It started as a monthly meetup for women in film and TV to network and get jobs. She got married in New York, to a New Yorker, and moved here. And when we went to City Hall to register our little production company, she said, “Joya, could we start LadyDrinks in New York?” And I said, “Sure.” But low and behold, at that point, I’d also been on TV for a very, very long time. And a whole generation of Indian girls had grown up watching me at a time that no Indian women were on TV. So we started hosting these first events and 300 Indian women were showing up. And I was totally overwhelmed, and with that I realized in July of 2012, which is when we hosted our first event, that maybe I was actually in a place of responsibility, whether I liked it or not.
“I had access to leaders of business. What if I took that level of success and that dynamic, moved it out from behind the TV screen, moved it in front of a live audience, and created teaching moments, learning-based networking for this demographic of women that were showing up to my events anyway? So that’s how LadyDrinks got started.” ~Joya Dass
Gretta, by the way, was English. She didn’t know what the heck hit her. She was like, this is about you. And she left within a year. But she gave me a really big gift, which was the name, which is a little bit cheeky, but also this concept.
Absolutely, it kind of leads into my next question, actually, the entire set that you just mentioned, and that’s kind of the mind shift component, which is always the most fundamental piece before you can really understand the knowledge and to be able to action it. So I want to ask you, from your experience, and also in lieu of the fact that LadyDrinks is also predicated on this being a part of what needs to be in place in order for you to take the next step, what are the top three mindset shifts that women need to make in order to ensure that their qualifications and experience speak louder than their gender and ethnicity? I know that’s a big one.
I think it’s having agency and knowing that you have agency over the process. I think about a time that I was up for an anchor job, and I had all the leverage in the world without getting into the details of the situation. And when the person slid the salary and the contract across the table and I looked at that number, I was just so bloody happy to be at the table and be invited to be on the number one station in New York City, the number one station in the country. I just signed on the dotted line. I didn’t even negotiate. I think it’s important to understand that I needed to know what that seat commanded in the marketplace. What was the salary that that seat commanded?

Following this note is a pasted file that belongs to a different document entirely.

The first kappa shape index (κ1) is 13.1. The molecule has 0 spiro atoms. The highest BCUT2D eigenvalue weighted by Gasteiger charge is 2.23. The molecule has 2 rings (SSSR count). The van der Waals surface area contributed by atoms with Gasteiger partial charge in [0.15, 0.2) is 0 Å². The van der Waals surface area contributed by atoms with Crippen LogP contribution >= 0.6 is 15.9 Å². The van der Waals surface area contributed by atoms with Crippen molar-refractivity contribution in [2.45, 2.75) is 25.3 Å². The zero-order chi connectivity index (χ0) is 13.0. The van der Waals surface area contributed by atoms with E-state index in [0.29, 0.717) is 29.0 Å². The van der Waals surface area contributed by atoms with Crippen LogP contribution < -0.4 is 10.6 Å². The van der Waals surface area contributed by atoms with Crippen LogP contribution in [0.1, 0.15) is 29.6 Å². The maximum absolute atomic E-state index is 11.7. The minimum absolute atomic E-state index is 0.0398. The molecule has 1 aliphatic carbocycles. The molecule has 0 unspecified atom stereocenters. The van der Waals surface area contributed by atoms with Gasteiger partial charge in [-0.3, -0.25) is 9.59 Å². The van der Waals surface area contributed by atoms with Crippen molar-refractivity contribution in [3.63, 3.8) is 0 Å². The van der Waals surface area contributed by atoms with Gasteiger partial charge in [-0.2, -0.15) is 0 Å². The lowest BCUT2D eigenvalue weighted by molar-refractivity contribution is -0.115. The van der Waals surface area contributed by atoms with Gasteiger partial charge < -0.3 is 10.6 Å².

I later learned that I was making a third of my predecessor. I think it’s important to understand that the piece of paper when I sit across the table is just the starting point. That is not the finishing point. So I think the big mindset shift is that I have value. I deserve to be here. I have earned this. But now let’s talk, let me have some agency over this process. I think the second piece is communication skills. One of my favorite mentors, Les Brown, says that when you open your mouth, you start to tell the world who you really are. And I’m gifted and I’m lucky that that was something my mother really invested in since I was a kid. But your mindset really has to be around that.
I have something important to say, whether it’s from your angle of expertise or maybe it’s from the angle at which you sit — maybe you are a dermatologist, maybe you are a psychiatrist, maybe you’re a botanist where you sit — you have an angle on any topic in the world and understand that you have value to bring to the table from that angle is what you need to know. There are no new stories. There are just new ways for you to be able to tell it. You are the most unique thing you bring to the table. So bringing those personal stories to the table are the most important thing that you can do.
“There are no new stories. There are just new ways for you to be able to tell it. You are the most unique thing you bring to the table. So bringing those personal stories to the table are the most important thing that you can do.” ~Joya Dass
I think the third mindset shift that’s really, really important is to understand that everybody is just consumed with their own thoughts. Dr. Daniel Amen chairs the 16, 40, 60 rule, which is at 16 years old, you think everybody’s looking at you. At 40 years old, you realize you don’t give a damn who is looking at you. And at 60 years old, you realize that nobody was looking at you because they’re all consumed with their own thoughts. So how can you leave the room better than how anybody was when they first walked in. How can you educate them? How can you share with them? How can you just make them better long after they’ve left the room, and they’ve left your company.
You’re asking about the pillars of LadyDrinks. Ironically, sometimes you don’t see the waters in which you swim, but people kept asking me to teach them public speaking. So I formulated this master class and the framework that I teach is I need you to take a personal story. I need you to promise me something, the beginning, the story in the middle, and then the takeaway, the gift that you’re going to leave the audience that they get to marinate on long after they’ve left you. But again, how the mindset shift is, how do you leave people better than they were when they first walked in the room?